Recent PublicationsView all
Available from: Davide Lucchesi
[Show abstract] [Hide abstract] ABSTRACT: Galectin-3 is expressed and secreted by immune cells and has been implicated in multiple aspects of the inflammatory response. It is a glycan binding protein which can exert its functions within cells or exogenously by binding cell surface ligands, acting as a molecular bridge or activating signalling pathways. In addition, this lectin has been shown to bind to microorganisms. In this study we investigated the interaction between galectin-3 and Neisseria meningitidis, an important extracellular human pathogen, which is a leading cause of septicaemia and meningitis. Immunohistochemical analysis indicated that galectin-3 is expressed during meningococcal disease and colocalizes with bacterial colonies in infected tissues from patients. We show that galectin-3 binds to N. meningitidis and we demonstrate that this interaction requiresfull-length, intact lipopolysaccharide molecules. We found that neither exogenous nor endogenous galectin-3 contributes to phagocytosis of N. meningitidis; instead exogenous galectin-3 increases adhesion to monocytes and macrophages but not epithelial cells. Finally we used galectin-3 deficient (Gal-3(-/-) ) mice to evaluate the contribution of galectin-3 to meningococcal bacteraemia. We found that Gal-3(-/-) mice had significantly lower levels of bacteraemia compared with wild-type mice after challenge with live bacteria, indicating that galectin-3 confers an advantage to N. meningitidis during systemic infection.
Available from: Michael Way
[Show abstract] [Hide abstract] ABSTRACT: The adaptor protein Nck has been shown to link receptor ligation to actin-based signalling in a diverse range of cellular events, such as changes in cell morphology and motility. It has also been implicated in phagocytosis. However, its molecular role in controlling actin remodelling associated with phagocytic uptake remains to be clarified. Here, we show that Nck, which is recruited to phagocytic cups, is required for Fcγ receptor (FcγR)- but not complement receptor 3 (CR3)-induced phagocytosis. Nck recruitment in response to FcγR ligation is mediated by the phosphorylation of tyrosine 282 and 298 in the ITAM motif in the cytoplasmic tail of the receptor. In the absence of FcγR phosphorylation, there is also no recruitment of N-WASP or Cdc42 to phagocytic cups. Nck promotes FcγR-mediated phagocytosis by recruiting N-WASP to phagocytic cups. Efficient phagocytosis, however, only occurs, if the CRIB domain of N-WASP can also interact with Cdc42. Our observations demonstrate that Nck and Cdc42 collaborate to stimulate N-WASP-dependent FcγR-mediated phagocytosis.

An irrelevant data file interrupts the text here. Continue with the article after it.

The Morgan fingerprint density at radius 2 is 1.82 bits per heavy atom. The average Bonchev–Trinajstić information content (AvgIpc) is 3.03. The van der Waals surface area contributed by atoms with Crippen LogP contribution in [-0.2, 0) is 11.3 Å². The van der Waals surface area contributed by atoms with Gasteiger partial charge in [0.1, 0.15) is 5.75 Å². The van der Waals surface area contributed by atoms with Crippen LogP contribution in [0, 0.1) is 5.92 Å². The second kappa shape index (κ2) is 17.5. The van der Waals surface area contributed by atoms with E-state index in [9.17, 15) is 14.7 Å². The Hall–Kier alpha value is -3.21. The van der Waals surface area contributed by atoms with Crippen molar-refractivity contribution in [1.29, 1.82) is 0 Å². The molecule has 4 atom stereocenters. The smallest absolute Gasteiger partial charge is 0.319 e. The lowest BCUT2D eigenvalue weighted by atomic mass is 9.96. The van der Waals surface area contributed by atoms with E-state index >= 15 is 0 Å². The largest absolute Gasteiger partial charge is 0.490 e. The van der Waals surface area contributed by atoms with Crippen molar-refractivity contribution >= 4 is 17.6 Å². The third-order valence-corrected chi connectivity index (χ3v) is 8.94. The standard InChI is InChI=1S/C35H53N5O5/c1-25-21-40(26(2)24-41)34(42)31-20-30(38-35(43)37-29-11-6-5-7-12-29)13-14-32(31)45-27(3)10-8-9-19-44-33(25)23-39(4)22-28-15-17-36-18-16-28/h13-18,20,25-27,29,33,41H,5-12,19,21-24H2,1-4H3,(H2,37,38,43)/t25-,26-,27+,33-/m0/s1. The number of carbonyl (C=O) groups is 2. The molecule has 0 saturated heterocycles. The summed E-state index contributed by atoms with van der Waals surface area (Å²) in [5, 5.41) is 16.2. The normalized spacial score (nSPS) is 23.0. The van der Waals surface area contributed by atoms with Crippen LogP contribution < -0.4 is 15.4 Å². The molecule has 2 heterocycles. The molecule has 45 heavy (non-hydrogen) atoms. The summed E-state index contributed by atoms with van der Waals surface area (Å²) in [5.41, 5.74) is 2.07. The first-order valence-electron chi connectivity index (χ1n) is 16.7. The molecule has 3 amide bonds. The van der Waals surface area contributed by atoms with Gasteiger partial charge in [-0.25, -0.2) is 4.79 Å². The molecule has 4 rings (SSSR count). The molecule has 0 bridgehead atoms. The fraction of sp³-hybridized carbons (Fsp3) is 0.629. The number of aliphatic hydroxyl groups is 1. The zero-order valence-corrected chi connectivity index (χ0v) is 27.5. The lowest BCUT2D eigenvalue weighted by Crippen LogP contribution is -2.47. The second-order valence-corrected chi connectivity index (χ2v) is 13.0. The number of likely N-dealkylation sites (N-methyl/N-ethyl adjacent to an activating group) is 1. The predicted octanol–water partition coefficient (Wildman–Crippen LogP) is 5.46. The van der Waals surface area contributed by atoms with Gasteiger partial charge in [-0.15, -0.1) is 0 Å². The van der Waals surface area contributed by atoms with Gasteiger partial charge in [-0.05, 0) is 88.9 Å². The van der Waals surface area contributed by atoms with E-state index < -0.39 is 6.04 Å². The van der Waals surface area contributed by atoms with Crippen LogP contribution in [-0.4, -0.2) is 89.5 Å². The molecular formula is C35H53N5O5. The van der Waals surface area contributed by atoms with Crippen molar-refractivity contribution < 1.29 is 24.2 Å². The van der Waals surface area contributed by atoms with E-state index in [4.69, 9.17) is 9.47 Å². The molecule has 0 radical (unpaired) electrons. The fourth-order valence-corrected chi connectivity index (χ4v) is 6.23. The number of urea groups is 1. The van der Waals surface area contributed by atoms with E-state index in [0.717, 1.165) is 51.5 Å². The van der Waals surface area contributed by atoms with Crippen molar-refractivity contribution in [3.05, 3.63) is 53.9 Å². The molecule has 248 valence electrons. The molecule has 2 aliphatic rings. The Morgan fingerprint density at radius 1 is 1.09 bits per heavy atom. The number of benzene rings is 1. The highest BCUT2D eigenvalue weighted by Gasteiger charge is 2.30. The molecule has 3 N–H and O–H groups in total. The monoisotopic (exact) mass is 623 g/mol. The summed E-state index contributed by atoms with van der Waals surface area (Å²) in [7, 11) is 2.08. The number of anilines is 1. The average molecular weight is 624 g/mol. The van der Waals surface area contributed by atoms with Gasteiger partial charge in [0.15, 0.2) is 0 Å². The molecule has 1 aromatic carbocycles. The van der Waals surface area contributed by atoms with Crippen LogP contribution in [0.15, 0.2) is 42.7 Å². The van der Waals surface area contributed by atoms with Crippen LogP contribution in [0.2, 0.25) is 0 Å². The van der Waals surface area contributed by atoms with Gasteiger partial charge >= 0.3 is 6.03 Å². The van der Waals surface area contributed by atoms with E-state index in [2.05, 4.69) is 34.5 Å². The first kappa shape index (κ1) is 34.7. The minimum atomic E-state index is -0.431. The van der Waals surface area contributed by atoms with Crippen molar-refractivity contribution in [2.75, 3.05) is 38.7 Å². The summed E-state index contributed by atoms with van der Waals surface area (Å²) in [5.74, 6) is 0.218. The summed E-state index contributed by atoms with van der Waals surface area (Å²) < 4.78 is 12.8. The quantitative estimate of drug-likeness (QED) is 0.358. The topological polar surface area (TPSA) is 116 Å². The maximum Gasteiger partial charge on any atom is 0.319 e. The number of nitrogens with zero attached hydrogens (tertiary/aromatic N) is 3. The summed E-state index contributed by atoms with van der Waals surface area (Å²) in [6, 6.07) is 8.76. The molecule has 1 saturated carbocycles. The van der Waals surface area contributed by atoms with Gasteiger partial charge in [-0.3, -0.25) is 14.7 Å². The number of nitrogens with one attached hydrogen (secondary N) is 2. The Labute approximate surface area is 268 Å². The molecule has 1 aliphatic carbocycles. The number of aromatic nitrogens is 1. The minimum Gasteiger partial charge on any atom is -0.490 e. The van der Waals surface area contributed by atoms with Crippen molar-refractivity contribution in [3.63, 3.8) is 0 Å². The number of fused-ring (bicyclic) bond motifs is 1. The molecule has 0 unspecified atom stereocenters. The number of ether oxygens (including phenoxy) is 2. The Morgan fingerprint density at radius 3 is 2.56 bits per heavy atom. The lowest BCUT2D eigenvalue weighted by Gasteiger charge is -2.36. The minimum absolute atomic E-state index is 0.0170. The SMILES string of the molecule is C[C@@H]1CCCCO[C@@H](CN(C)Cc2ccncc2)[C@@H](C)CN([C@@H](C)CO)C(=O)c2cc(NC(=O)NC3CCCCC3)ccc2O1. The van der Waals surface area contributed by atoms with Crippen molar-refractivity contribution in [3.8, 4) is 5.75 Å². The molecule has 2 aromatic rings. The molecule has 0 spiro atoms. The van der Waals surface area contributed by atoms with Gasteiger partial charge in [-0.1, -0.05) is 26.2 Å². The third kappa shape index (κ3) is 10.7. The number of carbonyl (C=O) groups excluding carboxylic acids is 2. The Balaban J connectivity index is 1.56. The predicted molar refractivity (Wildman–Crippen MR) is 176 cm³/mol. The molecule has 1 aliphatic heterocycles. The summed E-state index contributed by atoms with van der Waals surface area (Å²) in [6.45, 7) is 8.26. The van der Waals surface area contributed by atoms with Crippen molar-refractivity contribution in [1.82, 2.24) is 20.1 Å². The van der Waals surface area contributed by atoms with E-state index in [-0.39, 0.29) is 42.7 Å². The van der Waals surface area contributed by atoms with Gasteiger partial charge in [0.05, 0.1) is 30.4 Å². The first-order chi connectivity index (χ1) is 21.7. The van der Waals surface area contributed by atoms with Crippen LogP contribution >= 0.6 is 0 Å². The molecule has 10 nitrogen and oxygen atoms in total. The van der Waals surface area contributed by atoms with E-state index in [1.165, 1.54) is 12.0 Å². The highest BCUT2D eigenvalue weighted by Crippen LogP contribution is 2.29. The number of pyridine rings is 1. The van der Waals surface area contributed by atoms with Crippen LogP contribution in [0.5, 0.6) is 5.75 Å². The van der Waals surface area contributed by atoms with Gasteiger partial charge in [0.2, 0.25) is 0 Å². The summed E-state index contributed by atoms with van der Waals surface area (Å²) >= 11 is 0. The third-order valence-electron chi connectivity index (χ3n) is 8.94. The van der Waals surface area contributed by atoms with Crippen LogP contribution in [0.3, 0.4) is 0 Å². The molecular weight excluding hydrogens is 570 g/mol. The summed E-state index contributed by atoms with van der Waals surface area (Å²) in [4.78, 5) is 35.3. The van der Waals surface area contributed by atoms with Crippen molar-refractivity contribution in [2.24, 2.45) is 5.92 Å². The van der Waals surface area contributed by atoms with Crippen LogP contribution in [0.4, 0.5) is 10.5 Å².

Available from: Abigail Clements
[Show abstract] [Hide abstract] ABSTRACT: Enteric Escherichia coli (E. coli) are both natural flora of humans and important pathogens causing significant morbidity and mortality worldwide. Traditionally enteric E. coli have been divided into 6 pathotypes, with further pathotypes often proposed. In this review we suggest expansion of the enteric E. coli into 8 pathotypes to include the emerging pathotypes of adherent invasive E. coli (AIEC) and Shiga-toxin producing enteroaggregative E. coli (STEAEC). The molecular mechanisms that allow enteric E. coli to colonize and cause disease in the human host are examined and for two of the pathotypes that express a type 3 secretion system (T3SS) we discuss the complex interplay between translocated effectors and manipulation of host cell signaling pathways that occurs during infection.
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